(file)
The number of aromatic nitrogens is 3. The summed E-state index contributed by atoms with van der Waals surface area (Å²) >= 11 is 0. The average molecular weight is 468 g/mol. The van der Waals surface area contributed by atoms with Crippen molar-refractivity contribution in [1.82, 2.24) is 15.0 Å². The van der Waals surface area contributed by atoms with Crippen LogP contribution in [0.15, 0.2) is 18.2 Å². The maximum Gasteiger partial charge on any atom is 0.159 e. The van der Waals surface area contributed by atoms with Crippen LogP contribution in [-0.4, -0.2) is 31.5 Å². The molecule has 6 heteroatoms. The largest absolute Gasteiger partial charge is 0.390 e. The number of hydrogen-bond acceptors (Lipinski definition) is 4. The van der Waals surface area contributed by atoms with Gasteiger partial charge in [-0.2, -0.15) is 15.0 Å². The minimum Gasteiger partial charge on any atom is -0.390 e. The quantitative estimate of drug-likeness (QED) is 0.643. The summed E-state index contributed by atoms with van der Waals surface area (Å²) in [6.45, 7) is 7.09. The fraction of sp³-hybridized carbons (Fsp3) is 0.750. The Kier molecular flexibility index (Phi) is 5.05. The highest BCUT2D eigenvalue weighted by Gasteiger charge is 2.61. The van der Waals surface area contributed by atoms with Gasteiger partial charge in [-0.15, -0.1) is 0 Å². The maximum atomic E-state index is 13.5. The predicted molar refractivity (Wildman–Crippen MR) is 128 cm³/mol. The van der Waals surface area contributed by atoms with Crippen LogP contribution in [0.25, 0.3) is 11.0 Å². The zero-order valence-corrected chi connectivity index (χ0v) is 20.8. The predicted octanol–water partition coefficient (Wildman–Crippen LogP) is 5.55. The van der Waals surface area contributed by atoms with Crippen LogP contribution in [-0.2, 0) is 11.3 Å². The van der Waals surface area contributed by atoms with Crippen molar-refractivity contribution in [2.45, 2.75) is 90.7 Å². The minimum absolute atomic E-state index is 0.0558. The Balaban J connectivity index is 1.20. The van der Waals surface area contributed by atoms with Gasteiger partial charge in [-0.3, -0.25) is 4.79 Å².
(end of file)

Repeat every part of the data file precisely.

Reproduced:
The number of aromatic nitrogens is 3. The summed E-state index contributed by atoms with van der Waals surface area (Å²) >= 11 is 0. The average molecular weight is 468 g/mol. The van der Waals surface area contributed by atoms with Crippen molar-refractivity contribution in [1.82, 2.24) is 15.0 Å². The van der Waals surface area contributed by atoms with Crippen LogP contribution in [0.15, 0.2) is 18.2 Å². The maximum Gasteiger partial charge on any atom is 0.159 e. The van der Waals surface area contributed by atoms with Crippen LogP contribution in [-0.4, -0.2) is 31.5 Å². The molecule has 6 heteroatoms. The largest absolute Gasteiger partial charge is 0.390 e. The number of hydrogen-bond acceptors (Lipinski definition) is 4. The van der Waals surface area contributed by atoms with Gasteiger partial charge in [-0.2, -0.15) is 15.0 Å². The minimum Gasteiger partial charge on any atom is -0.390 e. The quantitative estimate of drug-likeness (QED) is 0.643. The summed E-state index contributed by atoms with van der Waals surface area (Å²) in [6.45, 7) is 7.09. The fraction of sp³-hybridized carbons (Fsp3) is 0.750. The Kier molecular flexibility index (Phi) is 5.05. The highest BCUT2D eigenvalue weighted by Gasteiger charge is 2.61. The van der Waals surface area contributed by atoms with Gasteiger partial charge in [-0.15, -0.1) is 0 Å². The maximum atomic E-state index is 13.5. The predicted molar refractivity (Wildman–Crippen MR) is 128 cm³/mol. The van der Waals surface area contributed by atoms with Crippen LogP contribution in [0.25, 0.3) is 11.0 Å². The zero-order valence-corrected chi connectivity index (χ0v) is 20.8. The predicted octanol–water partition coefficient (Wildman–Crippen LogP) is 5.55. The van der Waals surface area contributed by atoms with Crippen LogP contribution in [-0.2, 0) is 11.3 Å². The van der Waals surface area contributed by atoms with Crippen molar-refractivity contribution in [2.45, 2.75) is 90.7 Å². The minimum absolute atomic E-state index is 0.0558. The Balaban J connectivity index is 1.20. The van der Waals surface area contributed by atoms with Gasteiger partial charge in [-0.3, -0.25) is 4.79 Å².